Her second difficulty was the shoulder dystocia. Now I know from my son's birth that shoulder dystocia is scary even in the hospital. Everyone in the room goes on high alert. I have seen this dealt with quickly, smoothly and successfully both at home and in the hospital. Actually as scary as it was for her it appears since her baby is fine that it was dealt with successfully at her birth too. She mentions receiving fundal pressure to help get her baby out. I too received fundal pressure. Is fundal pressure risky for mom? You betcha. I learned this long after my birth. Have I seen doctors and midwives deal with shoulder dystocia successfully with no further complications for mom and baby? Plenty! Can shoulder dystocia go horribly wrong? Yes. I know of 2 cases in our county where it went horribly wrong. One at a home birth with a qualified midwife and one in a hospital with an extremely qualified and well respected doctor. She says her baby was stuck for 9 minutes. I assume she means head out body trapped inside behind the shoulder trapped behind her pubic bone. What steps can one take at this point in a birth anywhere. You can move mom into different positions. You can reach inside and try to free the trapped shoulder or turn baby into a new position. You can push back on the shoulder to break the clavicle. Were these tried? We don't know. What we do know is you can not get a cesarean in under 9 minutes in a labor bed.
Then she says 911 was called at 1 minute after birth. That is a very quick response from a midwife and right in line with MOST hospitals. Currently our local hospitals have baby respiratory specialists standing by at all births. Don't let this fool you. This has only been the case in our community in the last few years. Before that, like many hospitals around the country, labor nurses would have been taking care of this baby until a specialist could be called in. Normally at a birth, home or hospital, babies are given help if breathing is difficult or heart rate is low. As the baby is worked on it is constantly assessed every 30 seconds to see if it is responding to the intervention. If not, a swift decision is made to continue and/or go the next step. This midwife knew in 1 minute that this baby needed more help than they could offer at home and the call was made. She did the RIGHT thing and called an ambulance to transport. The ambulance arrived, assessed and transferred baby into the ambulance by 6 minutes! Not sure how that is possible but bravo! I have seen respiratory specialist teams struggle much, much longer at the hospital bedside before transferring into the Neonatal Intensive Care Unit.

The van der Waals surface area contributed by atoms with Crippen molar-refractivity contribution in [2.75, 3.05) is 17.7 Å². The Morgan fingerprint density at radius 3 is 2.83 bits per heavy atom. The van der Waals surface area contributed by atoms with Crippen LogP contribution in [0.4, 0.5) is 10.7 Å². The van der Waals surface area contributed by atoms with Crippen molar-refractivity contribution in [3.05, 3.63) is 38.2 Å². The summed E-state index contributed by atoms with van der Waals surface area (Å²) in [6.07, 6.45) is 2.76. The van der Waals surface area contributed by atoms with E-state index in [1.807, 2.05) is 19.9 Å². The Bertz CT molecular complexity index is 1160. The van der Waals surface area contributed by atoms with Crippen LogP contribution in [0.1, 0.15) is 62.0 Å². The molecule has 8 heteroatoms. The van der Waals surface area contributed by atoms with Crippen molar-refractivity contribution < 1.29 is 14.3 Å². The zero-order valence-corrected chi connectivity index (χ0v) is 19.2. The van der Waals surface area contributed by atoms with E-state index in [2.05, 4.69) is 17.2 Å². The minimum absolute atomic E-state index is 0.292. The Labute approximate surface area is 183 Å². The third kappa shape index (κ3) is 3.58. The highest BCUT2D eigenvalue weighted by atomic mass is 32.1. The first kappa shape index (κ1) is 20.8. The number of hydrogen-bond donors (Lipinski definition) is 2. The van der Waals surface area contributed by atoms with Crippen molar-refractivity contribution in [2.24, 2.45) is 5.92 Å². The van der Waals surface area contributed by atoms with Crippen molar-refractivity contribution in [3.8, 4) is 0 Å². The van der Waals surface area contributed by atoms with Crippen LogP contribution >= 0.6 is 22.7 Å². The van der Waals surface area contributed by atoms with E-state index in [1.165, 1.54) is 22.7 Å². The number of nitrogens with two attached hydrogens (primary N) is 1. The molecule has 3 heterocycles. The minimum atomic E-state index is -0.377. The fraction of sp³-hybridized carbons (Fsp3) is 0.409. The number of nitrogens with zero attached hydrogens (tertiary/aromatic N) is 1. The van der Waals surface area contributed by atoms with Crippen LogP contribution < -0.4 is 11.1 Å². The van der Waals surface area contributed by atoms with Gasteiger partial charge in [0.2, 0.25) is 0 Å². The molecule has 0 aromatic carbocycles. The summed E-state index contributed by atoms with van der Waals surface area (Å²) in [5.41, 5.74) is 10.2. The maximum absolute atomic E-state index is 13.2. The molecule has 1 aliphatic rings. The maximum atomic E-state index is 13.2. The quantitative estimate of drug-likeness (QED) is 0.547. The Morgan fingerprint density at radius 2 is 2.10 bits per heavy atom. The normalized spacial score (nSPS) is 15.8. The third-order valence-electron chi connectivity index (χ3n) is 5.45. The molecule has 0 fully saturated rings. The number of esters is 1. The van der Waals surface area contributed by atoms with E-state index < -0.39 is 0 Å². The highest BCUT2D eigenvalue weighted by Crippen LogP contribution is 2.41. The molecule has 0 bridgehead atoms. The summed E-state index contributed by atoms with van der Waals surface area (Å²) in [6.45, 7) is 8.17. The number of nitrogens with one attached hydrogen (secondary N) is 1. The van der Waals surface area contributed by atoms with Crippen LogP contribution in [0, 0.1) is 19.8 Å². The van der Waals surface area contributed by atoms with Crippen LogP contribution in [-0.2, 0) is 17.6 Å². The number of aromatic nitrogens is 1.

What happened during the first minute? Was the baby dried and stimulated? This is the first step taken with any baby in trouble. Yes I can see by the photos this was done immediately. I see the assistant about to put the baby stethoscope on and listen to the heart rate. The mother tells us the assistant was warned to listen carefully and be sure of her assessment. Was this baby suctioned? Did they use only a bulb syringe or the DeLee which the hospital would have used? This mom doesn't say. Was the baby given oxygen? Yes. I know this from the photos. I can also see the baby has the slightest bit of pinking up beginning to show which indicates that his system is trying to circulate blood and that blood is oxygenated. They are also in the process of cutting the cord. This might be done if they are about to start CPR and therefore need to move the baby to a firm surface. Did the baby require CPR? Did the baby respond to CPR? The mother doesn’t tell us. Perhaps because she was in too much shock to take it in. She also doesn't tell us how long she pushed or what the baby's heart rate was during labor; especially pushing. Without all of this important information I have no way to assess the quality of the care provided by her midwife or if anything would have been different about her birth if it had taken place in a hospital. This may be an excellent midwife taking exactly the same steps they would have taken at the hospital in the same order and with the same rapidity.